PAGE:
While we were moving, I tried to cook with minimal tools. I had some success as I attempted to use up all the things in my pantry and in my refrigerator before we made the big trip east.
Surprisingly, I made one new recipe by buying one leek and adding it to ingredients I already had; and I was able to make a pan of pretty good chocolate chip cookies (it must be admitted that the sugar was rather old). It is amazing what you can do without when you need to do so. It gave me pause to consider how many things I have, as opposed to how many things I really need.
I thought I had downsized quite a bit when we moved out to Washington state. However, as I packed everything back up, I realized that while I had unloaded some things, I had on-boarded other things: ultimately, more stuff. Some items made sense at the time, and some items made no sense at all! For example, I purchased a number of clothing items that I ultimately didn’t wear because of weather differences between the Midwest and the Pacific Northwest; some kitchen items to recipes and then Rick moved to second shift and I abandoned most of my cooking. As I packed, wondered if I would actually use any of those things in our new Wisconsin home.
I’m not sure I yet understand the process for determining which things to keep. I find I keep things because I know the disappointment of discovering that when I have given something away I need about two weeks later. And then have to replace it. Thus my aversion to giving things away.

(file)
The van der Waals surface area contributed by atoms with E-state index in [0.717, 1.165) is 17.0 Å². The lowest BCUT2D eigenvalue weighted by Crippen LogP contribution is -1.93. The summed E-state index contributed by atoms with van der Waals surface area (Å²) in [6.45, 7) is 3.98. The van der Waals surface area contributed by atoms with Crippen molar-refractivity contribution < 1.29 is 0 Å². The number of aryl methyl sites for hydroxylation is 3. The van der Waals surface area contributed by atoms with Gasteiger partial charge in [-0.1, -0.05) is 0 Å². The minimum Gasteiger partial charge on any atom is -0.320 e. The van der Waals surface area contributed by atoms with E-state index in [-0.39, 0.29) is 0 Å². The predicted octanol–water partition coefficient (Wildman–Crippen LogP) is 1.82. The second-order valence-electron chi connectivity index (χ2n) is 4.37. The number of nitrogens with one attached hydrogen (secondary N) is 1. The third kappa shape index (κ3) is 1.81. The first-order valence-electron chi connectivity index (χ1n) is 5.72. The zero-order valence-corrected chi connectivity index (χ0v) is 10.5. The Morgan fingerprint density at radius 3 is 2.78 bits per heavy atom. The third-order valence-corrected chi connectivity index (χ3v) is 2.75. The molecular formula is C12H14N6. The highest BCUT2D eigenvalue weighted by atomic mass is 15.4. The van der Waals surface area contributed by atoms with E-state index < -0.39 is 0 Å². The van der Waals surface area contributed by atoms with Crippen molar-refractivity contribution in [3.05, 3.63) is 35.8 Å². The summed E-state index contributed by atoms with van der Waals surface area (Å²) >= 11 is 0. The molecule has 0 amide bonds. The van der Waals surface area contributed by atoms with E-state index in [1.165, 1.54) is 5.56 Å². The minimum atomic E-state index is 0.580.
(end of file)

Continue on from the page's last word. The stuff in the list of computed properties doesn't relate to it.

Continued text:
In the summer of 2001 Rick and I were able to take a cross-country trip on a borrowed Harley. We were limited in what we could take in one backpack and the two saddlebags for the motorcycle. It was a experience of minimalist vacationing for five days which was surprisingly wonderful! I didn’t need to decide which pair of earrings I would wear each day because I only had one pair to choose from. So many decisions were removed from my purview with those limitations. Lesson One: Freedom is the absence of choice.
This axiom was true in the waning days of packing up in Everett. As I packed many of my beloved items as well as many of my utilitarian items, I had lots less choices and much more enthusiasm for trying to make something work from a minimalist perspective such as mixing up chocolate chip cookies in the pot traditionally used to make popcorn and pasta.
On reflection, I think part of the reason I was so interested in getting new things in my home was that, for several years, our income had been somewhat limited. To have the resources to spend on what I wanted was a nice pleasurable feeling; however, the additional income made it too easy to just buy something for the whim of buying it because I wanted it. Lesson Two: It is better to want what you have, not have what you want.
This business of ownership and stewardship is such a human thing. But, making the cookies in the popcorn pot reminded me that I can usually employ what I already have to make what I want. Much like the delight I experienced on our minimalist vacation, I experienced much satisfaction in those cookies. First, it was delight because I hadn’t baked cookies in about three years; and secondly, it was surprise because I was able to make those cookies in spite of having limited resources with which to do it.
Lesson Three: Lessons will be repeated until learned.